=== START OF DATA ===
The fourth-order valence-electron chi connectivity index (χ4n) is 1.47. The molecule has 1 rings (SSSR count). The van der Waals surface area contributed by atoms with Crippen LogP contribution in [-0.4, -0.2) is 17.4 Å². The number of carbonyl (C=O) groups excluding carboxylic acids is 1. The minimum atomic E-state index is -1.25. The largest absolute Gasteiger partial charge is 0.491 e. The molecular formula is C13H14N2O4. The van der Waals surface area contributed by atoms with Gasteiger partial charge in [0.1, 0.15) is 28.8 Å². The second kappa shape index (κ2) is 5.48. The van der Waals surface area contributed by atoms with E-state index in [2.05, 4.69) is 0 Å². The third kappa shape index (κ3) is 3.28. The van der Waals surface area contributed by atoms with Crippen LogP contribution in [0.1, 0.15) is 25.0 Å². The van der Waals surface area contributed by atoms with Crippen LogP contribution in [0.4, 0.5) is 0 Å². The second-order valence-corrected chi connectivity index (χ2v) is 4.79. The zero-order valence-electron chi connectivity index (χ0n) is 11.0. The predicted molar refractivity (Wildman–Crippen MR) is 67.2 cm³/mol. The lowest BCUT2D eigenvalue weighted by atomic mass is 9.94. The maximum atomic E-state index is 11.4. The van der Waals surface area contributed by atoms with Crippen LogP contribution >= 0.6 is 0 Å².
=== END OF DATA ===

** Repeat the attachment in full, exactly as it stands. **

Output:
The fourth-order valence-electron chi connectivity index (χ4n) is 1.47. The molecule has 1 rings (SSSR count). The van der Waals surface area contributed by atoms with Crippen LogP contribution in [-0.4, -0.2) is 17.4 Å². The number of carbonyl (C=O) groups excluding carboxylic acids is 1. The minimum atomic E-state index is -1.25. The largest absolute Gasteiger partial charge is 0.491 e. The molecular formula is C13H14N2O4. The van der Waals surface area contributed by atoms with Gasteiger partial charge in [0.1, 0.15) is 28.8 Å². The second kappa shape index (κ2) is 5.48. The van der Waals surface area contributed by atoms with E-state index in [2.05, 4.69) is 0 Å². The third kappa shape index (κ3) is 3.28. The van der Waals surface area contributed by atoms with Crippen LogP contribution in [0.1, 0.15) is 25.0 Å². The van der Waals surface area contributed by atoms with Crippen LogP contribution in [0.4, 0.5) is 0 Å². The second-order valence-corrected chi connectivity index (χ2v) is 4.79. The zero-order valence-electron chi connectivity index (χ0n) is 11.0. The predicted molar refractivity (Wildman–Crippen MR) is 67.2 cm³/mol. The lowest BCUT2D eigenvalue weighted by atomic mass is 9.94. The maximum atomic E-state index is 11.4. The van der Waals surface area contributed by atoms with Crippen LogP contribution >= 0.6 is 0 Å².